Controlled Burn Planned Friday at Hawaiʻi Volcanoes National Park
Contact: Jessica Ferracane, 808-985-6011 or 808-895-5740
Hawaiʻi National Park, HI - The fire management team at Hawaiʻi Volcanoes National Park is planning a controlled burn at Kealakomowaena on Fri., Aug. 19, near the bottom of Chain of Craters Road.
The 130-acre burn will regenerate the growth of native pili grass and other indigenous plant species, as well as maintain a cultural landscape once occupied by families living in the Kealakomo ahupuaʻa. There are no closures planned, and park visitors and normal park activities will not be impacted.
Kealakomowaena is an island of vegetation, or kīpuka, spared by recent lava flows in the middle of the Kealakomo ahupuaʻa. Hawaiians thrived in this coastal lowland area, growing sweet potatoes, harvesting fish and drying salt. House sites, trails, lava rock walls and agricultural plots are found throughout Kealakomowaena. The controlled burn will be done in a manner to help maintain the traditional landscape of the area.
Controlled burning is part of a comprehensive restoration plan for the coastal lowland ecosystem at Hawaiʻi Volcanoes National Park. Historically, controlled fire in this area has proved beneficial in reducing the dominant alien woody plant and grass species, allowing park resource managers to plant seeds of native species and reintroduce the pili grassland system.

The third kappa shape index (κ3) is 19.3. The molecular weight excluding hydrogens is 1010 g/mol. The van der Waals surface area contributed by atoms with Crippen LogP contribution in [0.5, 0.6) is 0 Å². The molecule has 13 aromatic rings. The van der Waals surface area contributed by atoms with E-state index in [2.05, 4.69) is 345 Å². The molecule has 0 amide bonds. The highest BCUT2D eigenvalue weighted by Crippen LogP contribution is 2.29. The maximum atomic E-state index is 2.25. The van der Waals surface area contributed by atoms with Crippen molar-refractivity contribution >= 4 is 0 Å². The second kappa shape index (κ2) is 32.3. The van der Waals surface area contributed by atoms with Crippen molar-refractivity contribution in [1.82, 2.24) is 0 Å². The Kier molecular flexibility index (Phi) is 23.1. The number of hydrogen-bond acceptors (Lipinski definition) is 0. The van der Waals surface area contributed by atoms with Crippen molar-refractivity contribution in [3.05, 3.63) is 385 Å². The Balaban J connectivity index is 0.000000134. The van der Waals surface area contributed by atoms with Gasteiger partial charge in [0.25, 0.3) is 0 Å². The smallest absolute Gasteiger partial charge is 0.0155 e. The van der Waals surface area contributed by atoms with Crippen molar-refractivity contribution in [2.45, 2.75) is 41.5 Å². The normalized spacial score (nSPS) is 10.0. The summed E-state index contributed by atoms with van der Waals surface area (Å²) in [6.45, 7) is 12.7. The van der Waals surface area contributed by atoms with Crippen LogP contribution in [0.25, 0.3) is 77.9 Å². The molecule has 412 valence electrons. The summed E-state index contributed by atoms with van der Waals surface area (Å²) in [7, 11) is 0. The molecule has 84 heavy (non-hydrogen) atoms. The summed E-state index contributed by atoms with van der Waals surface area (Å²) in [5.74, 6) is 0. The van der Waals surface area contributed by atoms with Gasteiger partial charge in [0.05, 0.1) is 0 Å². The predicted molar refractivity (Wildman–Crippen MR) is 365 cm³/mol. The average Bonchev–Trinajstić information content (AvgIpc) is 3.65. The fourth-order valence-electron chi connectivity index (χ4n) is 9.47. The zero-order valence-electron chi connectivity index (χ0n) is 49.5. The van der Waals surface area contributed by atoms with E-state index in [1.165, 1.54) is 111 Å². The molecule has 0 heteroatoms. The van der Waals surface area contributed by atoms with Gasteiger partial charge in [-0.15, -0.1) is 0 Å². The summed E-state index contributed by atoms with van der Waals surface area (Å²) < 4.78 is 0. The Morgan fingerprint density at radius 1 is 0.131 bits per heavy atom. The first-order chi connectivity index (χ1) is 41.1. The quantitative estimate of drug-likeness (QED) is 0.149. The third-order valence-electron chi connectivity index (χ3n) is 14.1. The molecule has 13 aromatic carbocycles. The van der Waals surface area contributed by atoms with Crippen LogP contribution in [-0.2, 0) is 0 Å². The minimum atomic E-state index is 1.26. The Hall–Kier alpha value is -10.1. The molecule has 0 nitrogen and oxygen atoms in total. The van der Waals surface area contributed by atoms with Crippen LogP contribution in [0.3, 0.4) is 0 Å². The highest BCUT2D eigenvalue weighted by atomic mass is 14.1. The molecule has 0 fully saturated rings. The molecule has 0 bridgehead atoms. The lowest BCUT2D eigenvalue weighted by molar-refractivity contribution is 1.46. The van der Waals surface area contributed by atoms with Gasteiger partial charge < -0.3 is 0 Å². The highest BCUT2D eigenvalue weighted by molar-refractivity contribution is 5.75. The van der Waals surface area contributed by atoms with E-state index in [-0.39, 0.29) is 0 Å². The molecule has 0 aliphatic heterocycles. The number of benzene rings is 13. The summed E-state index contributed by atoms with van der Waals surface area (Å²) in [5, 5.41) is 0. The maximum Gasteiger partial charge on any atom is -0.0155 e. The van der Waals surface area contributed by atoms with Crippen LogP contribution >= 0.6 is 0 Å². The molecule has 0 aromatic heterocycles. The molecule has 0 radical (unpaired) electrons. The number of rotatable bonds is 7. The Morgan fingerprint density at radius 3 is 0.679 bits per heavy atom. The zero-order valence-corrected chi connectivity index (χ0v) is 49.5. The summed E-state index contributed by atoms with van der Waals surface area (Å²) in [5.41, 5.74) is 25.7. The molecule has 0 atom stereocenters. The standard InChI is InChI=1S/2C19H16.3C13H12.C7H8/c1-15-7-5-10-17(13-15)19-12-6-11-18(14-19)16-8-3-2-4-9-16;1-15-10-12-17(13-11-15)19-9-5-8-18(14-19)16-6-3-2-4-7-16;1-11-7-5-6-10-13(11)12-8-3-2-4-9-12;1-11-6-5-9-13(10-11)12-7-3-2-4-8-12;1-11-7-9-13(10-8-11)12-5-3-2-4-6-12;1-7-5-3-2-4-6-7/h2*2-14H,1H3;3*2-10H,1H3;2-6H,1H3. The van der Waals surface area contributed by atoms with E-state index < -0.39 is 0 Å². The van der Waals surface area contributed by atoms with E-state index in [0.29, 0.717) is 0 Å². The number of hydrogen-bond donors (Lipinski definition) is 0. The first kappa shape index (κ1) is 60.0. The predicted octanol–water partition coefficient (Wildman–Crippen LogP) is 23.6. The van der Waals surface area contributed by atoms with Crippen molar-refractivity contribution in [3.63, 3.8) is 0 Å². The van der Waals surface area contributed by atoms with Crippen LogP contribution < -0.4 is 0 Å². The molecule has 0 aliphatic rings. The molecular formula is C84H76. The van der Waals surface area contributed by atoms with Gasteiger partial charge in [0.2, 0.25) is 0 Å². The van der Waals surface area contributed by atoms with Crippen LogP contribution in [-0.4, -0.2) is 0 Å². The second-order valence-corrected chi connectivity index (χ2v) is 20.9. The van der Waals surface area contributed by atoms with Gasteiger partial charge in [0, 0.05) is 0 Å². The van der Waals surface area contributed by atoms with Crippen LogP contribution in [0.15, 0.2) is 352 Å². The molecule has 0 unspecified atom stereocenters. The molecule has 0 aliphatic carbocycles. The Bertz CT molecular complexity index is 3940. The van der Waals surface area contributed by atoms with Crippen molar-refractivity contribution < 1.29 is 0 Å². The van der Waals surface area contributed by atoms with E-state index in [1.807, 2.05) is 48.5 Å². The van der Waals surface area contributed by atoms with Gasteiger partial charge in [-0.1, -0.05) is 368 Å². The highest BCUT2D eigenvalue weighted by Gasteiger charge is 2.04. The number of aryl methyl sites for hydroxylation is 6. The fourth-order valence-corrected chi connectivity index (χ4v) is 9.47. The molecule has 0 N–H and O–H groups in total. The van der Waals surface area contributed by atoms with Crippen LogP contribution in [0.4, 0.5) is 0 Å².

An eight-person fire crew will administer the controlled burn, expected to last all day Friday. There will be a pullout along Chain of Craters Road at the top of the Hōlei Pali where park visitors may stop and watch the controlled burn taking place throughout the day.
"These types of prescribed burns are beneficial as they fortify the cultural landscape by stimulating the growth of native vegetation," said Fire Management Officer Joe Molhoek.
Did You Know?
The `ohi`a lehua (Metrosideros polymorpha) is a pioneer plant on new lava and a dominant tree in most mature Hawaiian forests. Honeycreepers, like the `apapane and `amakihi, are often seen sipping sweet nectar from its flowers. More...